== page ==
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One of the common objections to Christianity is hypocrisy. It often goes like this: “I used to go to church, but as I got older, I realized most of the people who went to church on Sunday lived no differently than the world every other day of the week. The whole thing started to feel like sham. I guess the lack of authenticity just kind of wore me out. So I decided that what really matters isn’t what you say you believe, or whether you go to church, but whether you’re a good person. That’s what the world really needs – less hate, more love.”

Have you heard that before? Maybe you’ve thought or said those very words yourself. If someone said as much to you, how would you respond? I think several things need to be said. First, on a very real level, we’re all hypocrites. Every one of us has said or known in our head one thing was right, but still done the exact opposite. We say things to family members and friends we know we shouldn’t say. We fail to love or care for someone else because it would be inconvenient. If we’re going to be “authentic,” we need to start by admitting we’re all hypocrites in one way or another.

Second, keep in mind that Jesus is just as if not more concerned about hypocrisy than you are. He didn’t cover up hypocrisy. He called hypocrites “whitewashed tombs” and other things that didn’t make people very happy. So don’t write off Jesus or avoid dealing with Jesus simply because of the hypocrisy of those who claim to be his people. Christianity has an institutional shape, but it isn’t a religious product of an institution. It’s the good news of Jesus, the Son of God incarnate, who came to save hypocrites like you and me from the judgment we deserve.

Finally, I would simply say this. You’re right. If the Christians around you claim their faith is genuine, but lack any works of obedience in their life, you are absolutely right to question the authenticity of their profession. In fact, that’s exactly what James does in James 2:14-26. Why? Because salvation requires a faith that works. Hear the Word of the Lord:

“What good is it, my brothers, if someone says he has faith but does not have works? Can that faith save him? If a brother or sister is poorly clothed and lacking in daily food, and one of you says to them, ‘Go in peace, be warmed and filled,’ without giving them the things needed for the body, what good is that? So also faith by itself, if it does not have works, is dead. 

But someone will say, ‘You have faith and I have works.’ Show me your faith apart from your works, and I will show you my faith by my works. You believe that God is one; you do well. Even the demons believe—and shudder! Do you want to be shown, you foolish person, that faith apart from works is useless? Was not Abraham our father justified by works when he offered up his son Isaac on the altar? You see that faith was active along with his works, and faith was completed by his works; and the Scripture was fulfilled that says, ‘Abraham believed God, and it was counted to him as righteousness’—and he was called a friend of God. You see that a person is justified by works and not by faith alone. And in the same way was not also Rahab the prostitute justified by works when she received the messengers and sent them out by another way? For as the body apart from the spirit is dead, so also faith apart from works is dead.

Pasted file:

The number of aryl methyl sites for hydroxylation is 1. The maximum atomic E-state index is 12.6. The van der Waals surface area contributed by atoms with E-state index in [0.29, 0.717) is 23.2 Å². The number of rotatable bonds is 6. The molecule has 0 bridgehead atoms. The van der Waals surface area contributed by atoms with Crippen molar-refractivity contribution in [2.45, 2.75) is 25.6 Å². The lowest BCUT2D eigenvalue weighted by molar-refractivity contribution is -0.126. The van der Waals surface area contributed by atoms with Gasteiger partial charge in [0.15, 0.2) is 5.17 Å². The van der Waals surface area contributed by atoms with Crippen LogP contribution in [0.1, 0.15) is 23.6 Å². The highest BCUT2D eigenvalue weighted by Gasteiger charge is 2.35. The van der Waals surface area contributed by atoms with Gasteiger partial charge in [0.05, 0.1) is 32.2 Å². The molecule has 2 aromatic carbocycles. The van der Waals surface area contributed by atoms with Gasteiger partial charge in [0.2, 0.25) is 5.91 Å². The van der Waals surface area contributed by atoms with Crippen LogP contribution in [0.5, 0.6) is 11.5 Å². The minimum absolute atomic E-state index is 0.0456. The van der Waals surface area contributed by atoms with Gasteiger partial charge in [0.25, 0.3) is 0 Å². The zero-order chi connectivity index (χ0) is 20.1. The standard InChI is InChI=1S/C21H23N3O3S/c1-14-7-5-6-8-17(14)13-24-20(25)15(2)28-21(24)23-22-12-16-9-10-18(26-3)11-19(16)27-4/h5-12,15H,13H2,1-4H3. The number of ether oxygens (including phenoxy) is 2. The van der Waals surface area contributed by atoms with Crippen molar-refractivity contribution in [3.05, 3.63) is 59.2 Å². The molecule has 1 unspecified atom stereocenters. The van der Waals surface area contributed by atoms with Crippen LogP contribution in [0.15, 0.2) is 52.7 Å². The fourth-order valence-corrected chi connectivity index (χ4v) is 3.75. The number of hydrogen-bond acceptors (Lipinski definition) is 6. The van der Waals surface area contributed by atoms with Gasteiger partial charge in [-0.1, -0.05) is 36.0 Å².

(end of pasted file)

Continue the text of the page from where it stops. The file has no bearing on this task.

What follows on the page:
The entire book of James is designed to shake us out of our spiritual apathy and awaken us to a life of real faith, a faith that thinks, feels, and acts the way God thinks, feels, and acts. Christianity isn’t passive. It’s not a religious affiliation. It’s a faith that works. Hence the title of our sermon series, “A Faith That Works.” 

It’s a point James has emphasized in various ways since the beginning of chapter 1. But in the second half of chapter 2, as he approaches the middle of the letter, he doubles on this issue in a passage that is both the theological center of the book and probably the most controversial section in the whole.

It’s a passage where James shines a bright light on the spiritual danger of hypocrisy, reminding us not once, not twice, but three times in verses 17, 20, and 26 that salvation requires a faith that works. James teaches us. He warns us. Right standing with God, vindication in the courtroom of heaven, is impossible apart from a faith that works. Why is that the case? 


In typical style, James establishes the crux of the issue from the very beginning of the passage, in this case, through a rhetorical question. Verse 14, “What good is it, my brothers, if someone has faith but does not have works? Can that faith save him?” When you read the word “works” in James, don’t think “works of merit” or an attempt to earn favor with God through obedience to God. By “works” James simply means “actions” or “deeds.”

In other words, “What good is it, my brothers, if someone says he has faith (I’m a Christian, I believe in Jesus) but does not have works (the way they live is no different as a result). Can that faith save him?” The very grammar of the question indicates the answer is no. But in order to really understand what’s at stake here, we need to slow down and consider what James means by “save” or salvation.